In this article, I will go over what IP addresses are, types of addresses, class-full vs class-less addresses, classes of networks, subnets and CIDR (Classless Inter-Domain Routing) notation.
In the most simplest terms, an IP (Internet Protocol) Address is a unique local address used to locate a computer/device via a network.
There are two types of IP Addresses:
1) IPV4 (32 bit)
2) IPV6 (128 bit)
In this article, we will focus on IPV4 addresses as they are the ones most commonly used.
Let's take a look at an example of an IPV4 address
Each number is called an
octet because it is an 8 bit value.
8 bits means these number can range from 0-255.
This means an IP address starts at
0.0.0.0 and ends at
This range of IP addresses is called the
IP Addresses are actually comprised of 2 addresses in one.
- Network Address
- Host Address
Let's take a look at an example:
172.16: Network Address
0.1: Host Address
Is it always the first two as the network address and last two as the host address?
No. It is dependent on the class of address. We will take a look at them in the following section.
There are a total of 5 classes: A, B, C, D, E
For this article, I will only go over classes A, B, and C because they pertain to devices and are the ones most commonly used.
Class A: Large Networks
Range: 188.8.131.52 - 184.108.40.206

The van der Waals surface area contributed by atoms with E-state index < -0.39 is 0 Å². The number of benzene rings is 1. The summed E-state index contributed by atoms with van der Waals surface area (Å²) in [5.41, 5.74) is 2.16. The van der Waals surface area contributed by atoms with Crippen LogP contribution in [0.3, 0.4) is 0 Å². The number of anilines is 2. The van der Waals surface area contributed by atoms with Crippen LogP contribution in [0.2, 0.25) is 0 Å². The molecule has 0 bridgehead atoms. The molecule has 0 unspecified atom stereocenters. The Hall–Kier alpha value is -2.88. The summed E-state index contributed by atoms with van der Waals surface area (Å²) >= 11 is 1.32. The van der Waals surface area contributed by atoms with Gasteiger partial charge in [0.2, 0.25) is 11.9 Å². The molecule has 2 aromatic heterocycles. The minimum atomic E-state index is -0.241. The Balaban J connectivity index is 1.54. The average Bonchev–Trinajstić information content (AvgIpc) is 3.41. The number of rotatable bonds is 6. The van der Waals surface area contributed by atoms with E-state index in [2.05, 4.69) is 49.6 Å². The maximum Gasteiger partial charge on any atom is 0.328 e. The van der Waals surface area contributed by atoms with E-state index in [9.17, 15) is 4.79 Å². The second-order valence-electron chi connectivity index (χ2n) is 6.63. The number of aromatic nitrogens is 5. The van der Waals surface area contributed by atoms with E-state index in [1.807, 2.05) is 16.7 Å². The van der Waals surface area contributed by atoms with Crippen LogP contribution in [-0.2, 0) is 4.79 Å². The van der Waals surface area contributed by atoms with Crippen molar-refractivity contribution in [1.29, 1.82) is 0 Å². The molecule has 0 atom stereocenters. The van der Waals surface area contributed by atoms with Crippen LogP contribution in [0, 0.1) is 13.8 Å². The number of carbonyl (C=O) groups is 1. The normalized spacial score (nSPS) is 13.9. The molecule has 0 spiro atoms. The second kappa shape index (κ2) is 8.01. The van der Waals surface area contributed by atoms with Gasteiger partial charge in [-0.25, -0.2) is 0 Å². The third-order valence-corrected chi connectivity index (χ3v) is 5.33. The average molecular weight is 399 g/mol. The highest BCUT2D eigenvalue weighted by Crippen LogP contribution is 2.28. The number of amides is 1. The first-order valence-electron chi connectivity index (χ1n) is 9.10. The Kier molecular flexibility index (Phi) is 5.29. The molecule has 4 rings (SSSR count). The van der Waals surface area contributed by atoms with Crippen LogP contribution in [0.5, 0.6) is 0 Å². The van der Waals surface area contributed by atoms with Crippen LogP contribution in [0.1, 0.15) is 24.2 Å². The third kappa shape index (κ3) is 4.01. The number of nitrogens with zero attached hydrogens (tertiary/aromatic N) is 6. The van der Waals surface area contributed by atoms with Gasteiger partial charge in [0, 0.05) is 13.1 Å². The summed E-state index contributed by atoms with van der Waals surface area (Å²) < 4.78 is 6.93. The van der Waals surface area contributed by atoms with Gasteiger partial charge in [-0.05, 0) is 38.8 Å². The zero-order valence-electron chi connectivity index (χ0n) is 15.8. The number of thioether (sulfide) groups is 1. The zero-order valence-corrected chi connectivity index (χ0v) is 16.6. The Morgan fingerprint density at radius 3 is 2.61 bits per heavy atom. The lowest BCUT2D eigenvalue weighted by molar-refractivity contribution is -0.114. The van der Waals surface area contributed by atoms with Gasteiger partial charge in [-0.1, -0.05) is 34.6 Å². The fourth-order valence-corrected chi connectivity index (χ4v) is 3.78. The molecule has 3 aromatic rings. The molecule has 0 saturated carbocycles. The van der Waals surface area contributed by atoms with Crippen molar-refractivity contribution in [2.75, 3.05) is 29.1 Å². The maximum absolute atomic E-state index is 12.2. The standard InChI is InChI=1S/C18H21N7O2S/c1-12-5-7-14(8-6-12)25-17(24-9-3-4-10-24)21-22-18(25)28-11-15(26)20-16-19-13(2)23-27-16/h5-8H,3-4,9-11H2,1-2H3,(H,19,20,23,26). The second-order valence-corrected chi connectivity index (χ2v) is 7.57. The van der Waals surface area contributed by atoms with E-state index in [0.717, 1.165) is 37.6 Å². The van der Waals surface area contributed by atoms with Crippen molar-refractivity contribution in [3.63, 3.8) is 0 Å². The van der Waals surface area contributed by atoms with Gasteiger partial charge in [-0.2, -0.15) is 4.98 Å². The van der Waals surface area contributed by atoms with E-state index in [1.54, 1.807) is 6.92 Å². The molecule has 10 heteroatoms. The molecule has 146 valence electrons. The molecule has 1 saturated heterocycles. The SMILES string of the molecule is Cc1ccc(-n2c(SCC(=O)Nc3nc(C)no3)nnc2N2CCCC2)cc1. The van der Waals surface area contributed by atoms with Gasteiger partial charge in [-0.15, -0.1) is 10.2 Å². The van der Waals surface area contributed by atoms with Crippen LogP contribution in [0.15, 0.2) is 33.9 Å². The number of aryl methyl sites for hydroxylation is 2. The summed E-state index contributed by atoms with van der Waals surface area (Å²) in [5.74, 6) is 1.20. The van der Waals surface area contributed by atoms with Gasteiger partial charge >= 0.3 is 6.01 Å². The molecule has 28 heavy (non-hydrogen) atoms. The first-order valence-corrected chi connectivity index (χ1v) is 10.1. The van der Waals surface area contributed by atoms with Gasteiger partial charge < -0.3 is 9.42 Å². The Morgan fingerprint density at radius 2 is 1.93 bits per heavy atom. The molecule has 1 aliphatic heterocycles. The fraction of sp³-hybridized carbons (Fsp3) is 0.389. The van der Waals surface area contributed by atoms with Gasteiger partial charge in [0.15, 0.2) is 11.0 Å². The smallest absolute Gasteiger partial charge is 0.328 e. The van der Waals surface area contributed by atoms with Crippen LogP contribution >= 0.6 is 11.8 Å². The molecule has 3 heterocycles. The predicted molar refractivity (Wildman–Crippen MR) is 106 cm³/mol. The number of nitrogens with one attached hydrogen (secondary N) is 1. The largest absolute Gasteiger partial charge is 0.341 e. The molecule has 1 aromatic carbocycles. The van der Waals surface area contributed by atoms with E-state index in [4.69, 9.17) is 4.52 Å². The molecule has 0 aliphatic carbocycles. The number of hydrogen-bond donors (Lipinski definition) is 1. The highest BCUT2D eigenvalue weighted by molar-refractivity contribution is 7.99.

- The first number (octet) is for the network and the remaining three are for hosts.
Class B: Medium Networks
Range: 220.127.116.11 - 18.104.22.168
- The first two numbers (octets) are for the network and the last two are for hosts.
Class C: Small Networks:
Range: 192.0.0.1 - 22.214.171.124
- The first three numbers (octets) are for the network and the last number is for the hosts.
Note: You may notice that 127 is not included in these ranges. The reason is because that is a special one reserved for localhost.
This was called "class-full networking". This was the architecture used from 1981 until 1993. In 1993, CIDR(Class-less Inter-Domain Routing) was invented and we switched over.
Well, let's take a closer look at an IP Address.
This allows for 65,000 hosts per network. If we have a bunch of small offices, we don't need to reserve 65,000 hosts per office. That is over-kill. Thus, we switched over to class-less networking.
Class-less networking relies on sub-netting and sub-net masks instead of classes now. We abandoned class-full networking and use class-less networking instead.
What is sub-netting?
- Sub-netting is breaking up a large network into smaller ones.
What is a sub-net mask?
- A sub-net mask tells us which part of the IP Address is for the network and host.
The 0's are reserved for hosts and the 255 (1) is reserved for the network.
With sub-netting, let's take a look at a previous IP Address used:
126.96.36.199 would be
This would allow for about 65,000 hosts in our network as mentioned previously.
We can break our network class into something smaller using our subnet mask.
So, instead of
255.255.0.0, it could be
This would now only allocate 256 hosts per network. That is a lot better, and more manageable than 65,000.
CIDR Notation is a way for us to include the IP Address and the subnet mask.
/24 is the same as
This just means the first 24 bits of the subnet mask are turned on.
24 / 8 = 3 (first three octets of IP Address).